An 8-year-old Guatemalan boy who was taken from his country to the United States by his father died from a bacterial infection leading to multiple organ failure, according to an autopsy.
A report on the autopsy of Felipe Gomez Alonzo was delivered to Guatemalan officials in recent days and showed the boy died from the infection and “complications from influenza B,” according to Oscar Padilla, the Guatemalan consul in Phoenix.
The New Mexico Office of the Medical Investigator said Monday that the report is still open and has not been finalized.
The office previously reported in a Dec. 27 statement that the boy tested positive for the flu based on swabs of the lungs and nasal passage, but that “determining an accurate cause of death requires further evaluation.”
Felipe was taken from his rural home in Yalambojoch by his father, Augustin Gomez, who believed that being accompanied by a child would make it easier to enter the United States.
“We heard rumors that they could pass (into the United States). They said they could pass with the children,” Catarina Gomez Lucas, the dead boy’s 21-year-old stepsister, said in December.
Family members said Felipe’s father left because of poverty, which is not a recognized reason for asylum. Lucas said that Gomez was in debt and took out a loan to pay for a coyote to take him and his son to the United States.
Catarina Alonzo, Gomez’s wife, confirmed that the reason Gomez took his son was to have an easier entry into the United States.
“Lots of them have gone with children and managed to cross, even if they’re held for a month or two. But they always manage to get across easily,” she told Reuters.
They crossed into the United States on Dec. 18, 2018, and were detained by Border Patrol agents. Felipe died on Dec. 24 at a medical center in New Mexico. He was treated at the hospital earlier in the day and released but was readmitted several hours later.
The father claimed that the boy was in good health when they were taken into custody.
In January, Customs and Border Protection said that Border Patrol agents were spending more and more time caring for sick illegal aliens who were detained. In one specific event on Jan. 15, Border Patrol had to transport 50 illegal aliens from a group of 247 that had just crossed the border.
“Transporting 50 individuals to the hospital utilized nearly all available agents, severely limiting their ability to process the large group or respond to other border security duties; thus resulting in increased time in custody, delaying custody transfer coordination, and inhibiting response to other illegal cross-border traffic,” the agency said in a statement.
Jakelin Caal Maquin, 7, another child from Guatemala, died on Dec. 8. An autopsy released on Friday showed that her death was also caused by a bacterial infection, which led to multiple organ failure.
“We have not been able to establish where they were infected,” Padilla, the Guatemalan consul, said of Felipe and Jakelin. “We do not know if it was in Mexico or in border custody. What we know is that the children left their homes healthy.”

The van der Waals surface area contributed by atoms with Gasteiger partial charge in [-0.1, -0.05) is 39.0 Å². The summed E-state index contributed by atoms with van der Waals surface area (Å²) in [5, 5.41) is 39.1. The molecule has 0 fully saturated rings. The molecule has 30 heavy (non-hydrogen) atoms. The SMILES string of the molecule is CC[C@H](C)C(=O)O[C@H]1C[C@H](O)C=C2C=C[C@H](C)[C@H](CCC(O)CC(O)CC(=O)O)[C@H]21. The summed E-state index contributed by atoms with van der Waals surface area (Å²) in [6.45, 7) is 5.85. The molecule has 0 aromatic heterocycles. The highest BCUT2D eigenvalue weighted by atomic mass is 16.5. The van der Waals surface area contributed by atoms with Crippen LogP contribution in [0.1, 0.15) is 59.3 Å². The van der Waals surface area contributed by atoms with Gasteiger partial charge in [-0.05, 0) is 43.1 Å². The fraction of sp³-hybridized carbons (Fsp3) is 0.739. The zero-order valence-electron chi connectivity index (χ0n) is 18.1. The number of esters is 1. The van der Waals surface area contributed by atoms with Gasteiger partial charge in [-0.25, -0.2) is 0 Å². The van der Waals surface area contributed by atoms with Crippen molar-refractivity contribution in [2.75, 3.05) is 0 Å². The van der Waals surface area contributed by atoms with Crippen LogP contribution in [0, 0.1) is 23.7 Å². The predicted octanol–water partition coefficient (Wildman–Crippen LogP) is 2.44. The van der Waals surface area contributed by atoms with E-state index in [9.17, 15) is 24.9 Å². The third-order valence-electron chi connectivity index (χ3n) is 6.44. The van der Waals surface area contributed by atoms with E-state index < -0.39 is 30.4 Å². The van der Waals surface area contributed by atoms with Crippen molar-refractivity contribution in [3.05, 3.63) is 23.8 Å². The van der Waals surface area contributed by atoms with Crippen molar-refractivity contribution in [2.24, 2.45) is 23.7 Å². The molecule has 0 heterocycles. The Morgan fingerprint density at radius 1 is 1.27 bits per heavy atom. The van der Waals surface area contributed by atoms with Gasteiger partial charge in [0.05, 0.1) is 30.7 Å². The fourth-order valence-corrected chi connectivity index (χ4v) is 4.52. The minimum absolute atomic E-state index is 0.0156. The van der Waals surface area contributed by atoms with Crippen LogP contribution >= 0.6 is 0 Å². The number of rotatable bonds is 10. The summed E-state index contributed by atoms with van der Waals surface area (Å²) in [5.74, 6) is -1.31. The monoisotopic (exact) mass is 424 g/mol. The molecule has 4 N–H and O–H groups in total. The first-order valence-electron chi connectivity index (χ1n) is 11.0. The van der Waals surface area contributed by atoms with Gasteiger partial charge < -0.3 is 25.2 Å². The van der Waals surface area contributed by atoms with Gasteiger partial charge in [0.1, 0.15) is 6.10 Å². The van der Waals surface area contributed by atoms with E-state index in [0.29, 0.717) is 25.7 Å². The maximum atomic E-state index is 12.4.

Jakelin’s father said that his daughter was in good health when they boarded a bus from the remote Antelope Wells Port of Entry to go to the Lordsburg Border Patrol station but that she started vomiting about 30 minutes later.
“The initial screening revealed no evidence of health issues,” the Department of Homeland Security said in a statement. “During the screening, the father denied that either he or his daughter were ill.”
During the 90-minute bus trip, the girl’s temperature skyrocketed. She was cared for by a medical worker and flown to a hospital in El Paso when the bus arrived in Lordsburg. She was later pronounced dead.
Guatemalan Consul Tekandi Paniagua stated on Dec. 15 that Jakelin’s father, Nery Caal, had “no complaints about how Border Patrol agents treated him and his daughter.”
Caal, however, disputed reports that said he didn’t give water or food to his daughter before they were detained by agents.
“Jakelin’s father took care of Jakelin, made sure she was fed and had sufficient water,” his lawyers said in a statement. “She had not suffered from a lack of water or food prior to approaching the border.”
Secretary of Homeland Security Kirstjen Nielsen said in a statement after the deaths that the immigration system currently rewards parents and other adults from having children with them when crossing into the United States.
“This changing dynamic is the direct result of obvious draw factors: an immigration system that rewards parents for sending their children across the border alone, a system that prevents parents who bring their children on a dangerous and illegal journey from facing consequences for their actions, an asylum process that is not able to quickly help those who qualify for asylum, a system that encourages fraudulent claims, and a system that encourages bad actors to coach aliens into making frivolous claims,” she said.
“The bottom line is that 9 out 10 asylum claims are rejected by a federal immigration judge.”
She noted that before the two deaths, no migrant children passed away while in Border Patrol custody for more than a decade.
The Associated Press contributed to this report.
From NTD News